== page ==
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Jewish Journal

Invasion of the Creature Feature

by Naomi Pfefferman

January 29, 2004 | 7:00 pm

In 1956's "Invasion of the Body Snatchers," a mannequin-like figure mysteriously appears on a billiards table, a half-formed thing without hair, face or fingerprints. Meanwhile, a woman insists that her uncle isn't her uncle, but an imposter who looks just like him; husbands say the same of their wives and children of their parents. The town doctor finally discovers the awful truth: giant, fluid-oozing pods are producing human clones, part of a plot to -- what else? -- take over Earth.

But the science fiction classic isn't just another alien invasion B-picture, according to Jordan Peimer of the Skirball Cultural Center. It's among a group of 1950s sci-fi flicks that mirrored red scare paranoia -- four of which will screen at the Skirball's upcoming "Red Menace Film Series."

The films, which include "Red Planet Mars," "Invaders From Mars" and "Invasion USA," "played on the fear that Communists were secretly infiltrating America," Peimer said. " Suddenly people you knew and loved could be replaced by soulless automatons."

The series, which accompanies the Skirball's "Arnold Mesches: FBI Files," began when Peimer first saw that exhibit at Manhattan's PS 1 gallery about a year ago. There, he learned that the FBI started spying on Mesches, a one-time Communist Party member, during the McCarthy-era blacklists. The collages, inspired by his FBI dossier, included an image of Robby the Robot from the 1956 film, "Forbidden Planet."

While looking at Robby, Peimer suddenly remembered another sci-fi classic, 1978's remake of "Body Snatchers," and reviews that described the original as a political allegory.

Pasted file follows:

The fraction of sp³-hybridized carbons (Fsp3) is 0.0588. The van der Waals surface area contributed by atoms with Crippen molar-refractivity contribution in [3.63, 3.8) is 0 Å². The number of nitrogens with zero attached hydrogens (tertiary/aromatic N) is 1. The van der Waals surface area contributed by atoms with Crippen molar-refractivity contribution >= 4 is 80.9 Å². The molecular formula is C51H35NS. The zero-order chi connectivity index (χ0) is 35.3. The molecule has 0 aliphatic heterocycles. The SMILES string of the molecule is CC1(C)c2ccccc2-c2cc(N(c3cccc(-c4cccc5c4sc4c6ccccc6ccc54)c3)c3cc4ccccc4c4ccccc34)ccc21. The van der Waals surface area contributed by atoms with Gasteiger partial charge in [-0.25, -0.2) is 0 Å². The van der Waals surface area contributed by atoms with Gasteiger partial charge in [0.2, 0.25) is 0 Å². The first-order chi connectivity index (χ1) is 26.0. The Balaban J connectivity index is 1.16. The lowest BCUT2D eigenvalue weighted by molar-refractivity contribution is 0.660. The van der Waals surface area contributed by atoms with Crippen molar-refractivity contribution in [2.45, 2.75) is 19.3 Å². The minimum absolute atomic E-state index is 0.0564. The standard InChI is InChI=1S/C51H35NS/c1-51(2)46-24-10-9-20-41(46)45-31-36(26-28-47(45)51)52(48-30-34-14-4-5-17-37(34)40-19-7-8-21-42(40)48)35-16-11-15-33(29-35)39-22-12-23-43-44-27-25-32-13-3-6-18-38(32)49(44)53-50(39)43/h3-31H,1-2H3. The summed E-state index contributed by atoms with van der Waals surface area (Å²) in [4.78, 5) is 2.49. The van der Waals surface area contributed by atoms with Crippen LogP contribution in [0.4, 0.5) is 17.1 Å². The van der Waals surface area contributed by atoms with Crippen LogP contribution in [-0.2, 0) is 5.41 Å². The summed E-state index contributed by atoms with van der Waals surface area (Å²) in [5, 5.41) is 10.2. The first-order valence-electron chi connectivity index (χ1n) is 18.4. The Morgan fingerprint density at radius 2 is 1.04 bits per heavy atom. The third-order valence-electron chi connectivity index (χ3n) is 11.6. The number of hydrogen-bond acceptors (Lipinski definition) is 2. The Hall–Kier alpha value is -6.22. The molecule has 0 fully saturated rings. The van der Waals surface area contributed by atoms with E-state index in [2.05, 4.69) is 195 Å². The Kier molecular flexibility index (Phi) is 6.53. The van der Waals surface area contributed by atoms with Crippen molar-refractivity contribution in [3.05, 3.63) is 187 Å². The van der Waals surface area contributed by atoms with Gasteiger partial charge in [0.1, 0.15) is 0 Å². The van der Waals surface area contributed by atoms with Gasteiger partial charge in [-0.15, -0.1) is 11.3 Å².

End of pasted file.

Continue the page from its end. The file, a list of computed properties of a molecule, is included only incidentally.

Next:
"I had always thought of those kinds of movies as guilty pleasures," he said. "So the idea that they actually could contain a sociological message startled me."

Peimer figured a series featuring such films could parallel the paranoia reflected in Mesches' work. Accordingly, "Red Menace" includes movies such as "Red Planet Mars" (1952), in which radio signals reportedly from space spur earthlings into a mass panic. In "Invaders From Mars" (1953), a UFO turns humans into brainwashed (read Commie) aliens.

"The films all describe an inhuman enemy that threatens American society, and that wants to purge it of religion and emotion," said Julianna Brannum, a consultant who helped plan the series.

If the movies seem melodramatic by today's standards, consider the source, Brannum suggested.

"They reflect the level of hysteria people felt about the red menace," she said.

"Red Menace" consists of two Sunday afternoon double features: On Feb. 22, "Red Planet Mars" screens at 1:30 p.m. and "Invasion of the Body Snatchers" at 3 p.m.; on March 28, "Invaders From Mars" screens at 1:30 p.m. and "Invasion USA" at 3 p.m. For tickets, $8 (general per double feature), $5 (students and members), call (323) 655-8587.

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